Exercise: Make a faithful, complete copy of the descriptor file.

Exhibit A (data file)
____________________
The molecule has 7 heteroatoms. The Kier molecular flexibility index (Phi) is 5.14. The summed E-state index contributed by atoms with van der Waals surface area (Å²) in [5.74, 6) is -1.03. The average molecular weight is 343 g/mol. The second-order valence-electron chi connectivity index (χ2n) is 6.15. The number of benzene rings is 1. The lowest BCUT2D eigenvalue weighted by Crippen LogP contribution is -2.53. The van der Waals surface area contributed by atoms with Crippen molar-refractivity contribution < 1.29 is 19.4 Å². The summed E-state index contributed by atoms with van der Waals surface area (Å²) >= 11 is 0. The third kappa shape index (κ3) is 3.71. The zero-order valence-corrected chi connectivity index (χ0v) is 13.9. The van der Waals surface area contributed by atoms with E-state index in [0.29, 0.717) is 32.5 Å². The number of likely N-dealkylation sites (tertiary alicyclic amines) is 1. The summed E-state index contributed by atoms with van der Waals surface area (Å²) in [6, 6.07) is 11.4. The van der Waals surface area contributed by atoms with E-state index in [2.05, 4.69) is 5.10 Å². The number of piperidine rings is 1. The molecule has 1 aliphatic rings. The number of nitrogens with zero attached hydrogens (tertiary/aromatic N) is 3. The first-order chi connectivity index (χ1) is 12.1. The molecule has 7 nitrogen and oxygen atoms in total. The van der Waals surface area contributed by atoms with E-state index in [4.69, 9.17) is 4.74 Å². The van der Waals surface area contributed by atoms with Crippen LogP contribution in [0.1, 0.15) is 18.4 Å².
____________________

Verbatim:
The molecule has 7 heteroatoms. The Kier molecular flexibility index (Phi) is 5.14. The summed E-state index contributed by atoms with van der Waals surface area (Å²) in [5.74, 6) is -1.03. The average molecular weight is 343 g/mol. The second-order valence-electron chi connectivity index (χ2n) is 6.15. The number of benzene rings is 1. The lowest BCUT2D eigenvalue weighted by Crippen LogP contribution is -2.53. The van der Waals surface area contributed by atoms with Crippen molar-refractivity contribution < 1.29 is 19.4 Å². The summed E-state index contributed by atoms with van der Waals surface area (Å²) >= 11 is 0. The third kappa shape index (κ3) is 3.71. The zero-order valence-corrected chi connectivity index (χ0v) is 13.9. The van der Waals surface area contributed by atoms with E-state index in [0.29, 0.717) is 32.5 Å². The number of likely N-dealkylation sites (tertiary alicyclic amines) is 1. The summed E-state index contributed by atoms with van der Waals surface area (Å²) in [6, 6.07) is 11.4. The van der Waals surface area contributed by atoms with E-state index in [2.05, 4.69) is 5.10 Å². The number of piperidine rings is 1. The molecule has 1 aliphatic rings. The number of nitrogens with zero attached hydrogens (tertiary/aromatic N) is 3. The first-order chi connectivity index (χ1) is 12.1. The molecule has 7 nitrogen and oxygen atoms in total. The van der Waals surface area contributed by atoms with E-state index in [4.69, 9.17) is 4.74 Å². The van der Waals surface area contributed by atoms with Crippen LogP contribution in [0.1, 0.15) is 18.4 Å².